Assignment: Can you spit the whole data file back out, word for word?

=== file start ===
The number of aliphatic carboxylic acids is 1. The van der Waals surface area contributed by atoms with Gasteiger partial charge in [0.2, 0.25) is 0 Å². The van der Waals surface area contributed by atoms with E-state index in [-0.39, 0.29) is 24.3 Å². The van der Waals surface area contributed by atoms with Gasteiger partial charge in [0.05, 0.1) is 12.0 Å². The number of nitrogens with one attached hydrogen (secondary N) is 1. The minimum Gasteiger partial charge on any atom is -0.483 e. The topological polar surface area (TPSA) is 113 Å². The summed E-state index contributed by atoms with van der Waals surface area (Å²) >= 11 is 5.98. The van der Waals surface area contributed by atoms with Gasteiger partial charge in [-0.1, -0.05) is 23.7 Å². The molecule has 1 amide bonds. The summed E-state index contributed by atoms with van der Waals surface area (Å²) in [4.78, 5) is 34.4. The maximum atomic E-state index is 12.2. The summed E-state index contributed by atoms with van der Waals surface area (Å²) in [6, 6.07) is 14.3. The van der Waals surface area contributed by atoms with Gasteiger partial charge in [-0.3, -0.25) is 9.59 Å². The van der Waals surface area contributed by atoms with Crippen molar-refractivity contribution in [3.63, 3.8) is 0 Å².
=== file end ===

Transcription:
The number of aliphatic carboxylic acids is 1. The van der Waals surface area contributed by atoms with Gasteiger partial charge in [0.2, 0.25) is 0 Å². The van der Waals surface area contributed by atoms with E-state index in [-0.39, 0.29) is 24.3 Å². The van der Waals surface area contributed by atoms with Gasteiger partial charge in [0.05, 0.1) is 12.0 Å². The number of nitrogens with one attached hydrogen (secondary N) is 1. The minimum Gasteiger partial charge on any atom is -0.483 e. The topological polar surface area (TPSA) is 113 Å². The summed E-state index contributed by atoms with van der Waals surface area (Å²) >= 11 is 5.98. The van der Waals surface area contributed by atoms with Gasteiger partial charge in [-0.1, -0.05) is 23.7 Å². The molecule has 1 amide bonds. The summed E-state index contributed by atoms with van der Waals surface area (Å²) in [4.78, 5) is 34.4. The maximum atomic E-state index is 12.2. The summed E-state index contributed by atoms with van der Waals surface area (Å²) in [6, 6.07) is 14.3. The van der Waals surface area contributed by atoms with Gasteiger partial charge in [-0.3, -0.25) is 9.59 Å². The van der Waals surface area contributed by atoms with Crippen molar-refractivity contribution in [3.63, 3.8) is 0 Å².